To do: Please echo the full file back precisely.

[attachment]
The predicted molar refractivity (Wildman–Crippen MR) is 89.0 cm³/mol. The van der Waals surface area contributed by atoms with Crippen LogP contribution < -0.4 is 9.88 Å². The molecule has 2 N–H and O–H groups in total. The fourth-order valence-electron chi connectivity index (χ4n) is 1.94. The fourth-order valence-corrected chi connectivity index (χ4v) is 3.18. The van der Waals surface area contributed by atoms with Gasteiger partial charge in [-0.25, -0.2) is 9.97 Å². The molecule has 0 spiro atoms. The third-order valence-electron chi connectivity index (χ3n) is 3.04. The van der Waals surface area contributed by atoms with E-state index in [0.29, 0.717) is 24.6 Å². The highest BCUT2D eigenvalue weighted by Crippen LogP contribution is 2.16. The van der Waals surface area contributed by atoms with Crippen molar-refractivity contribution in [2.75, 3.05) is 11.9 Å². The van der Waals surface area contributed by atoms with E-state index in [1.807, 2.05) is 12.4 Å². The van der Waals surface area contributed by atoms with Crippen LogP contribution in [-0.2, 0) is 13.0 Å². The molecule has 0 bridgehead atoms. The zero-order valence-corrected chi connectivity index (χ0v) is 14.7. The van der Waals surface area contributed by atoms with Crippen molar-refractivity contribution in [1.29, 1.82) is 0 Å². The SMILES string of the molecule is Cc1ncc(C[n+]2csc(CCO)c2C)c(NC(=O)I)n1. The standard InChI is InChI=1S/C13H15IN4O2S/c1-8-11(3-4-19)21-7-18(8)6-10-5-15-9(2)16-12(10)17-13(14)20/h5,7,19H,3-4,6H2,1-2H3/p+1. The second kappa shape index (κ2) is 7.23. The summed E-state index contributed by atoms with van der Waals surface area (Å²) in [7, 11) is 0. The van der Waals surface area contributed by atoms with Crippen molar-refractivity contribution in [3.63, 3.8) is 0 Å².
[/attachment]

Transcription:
The predicted molar refractivity (Wildman–Crippen MR) is 89.0 cm³/mol. The van der Waals surface area contributed by atoms with Crippen LogP contribution < -0.4 is 9.88 Å². The molecule has 2 N–H and O–H groups in total. The fourth-order valence-electron chi connectivity index (χ4n) is 1.94. The fourth-order valence-corrected chi connectivity index (χ4v) is 3.18. The van der Waals surface area contributed by atoms with Gasteiger partial charge in [-0.25, -0.2) is 9.97 Å². The molecule has 0 spiro atoms. The third-order valence-electron chi connectivity index (χ3n) is 3.04. The van der Waals surface area contributed by atoms with E-state index in [0.29, 0.717) is 24.6 Å². The highest BCUT2D eigenvalue weighted by Crippen LogP contribution is 2.16. The van der Waals surface area contributed by atoms with Crippen molar-refractivity contribution in [2.75, 3.05) is 11.9 Å². The van der Waals surface area contributed by atoms with E-state index in [1.807, 2.05) is 12.4 Å². The van der Waals surface area contributed by atoms with Crippen LogP contribution in [-0.2, 0) is 13.0 Å². The molecule has 0 bridgehead atoms. The zero-order valence-corrected chi connectivity index (χ0v) is 14.7. The van der Waals surface area contributed by atoms with Crippen molar-refractivity contribution in [1.29, 1.82) is 0 Å². The SMILES string of the molecule is Cc1ncc(C[n+]2csc(CCO)c2C)c(NC(=O)I)n1. The standard InChI is InChI=1S/C13H15IN4O2S/c1-8-11(3-4-19)21-7-18(8)6-10-5-15-9(2)16-12(10)17-13(14)20/h5,7,19H,3-4,6H2,1-2H3/p+1. The second kappa shape index (κ2) is 7.23. The summed E-state index contributed by atoms with van der Waals surface area (Å²) in [7, 11) is 0. The van der Waals surface area contributed by atoms with Crippen molar-refractivity contribution in [3.63, 3.8) is 0 Å².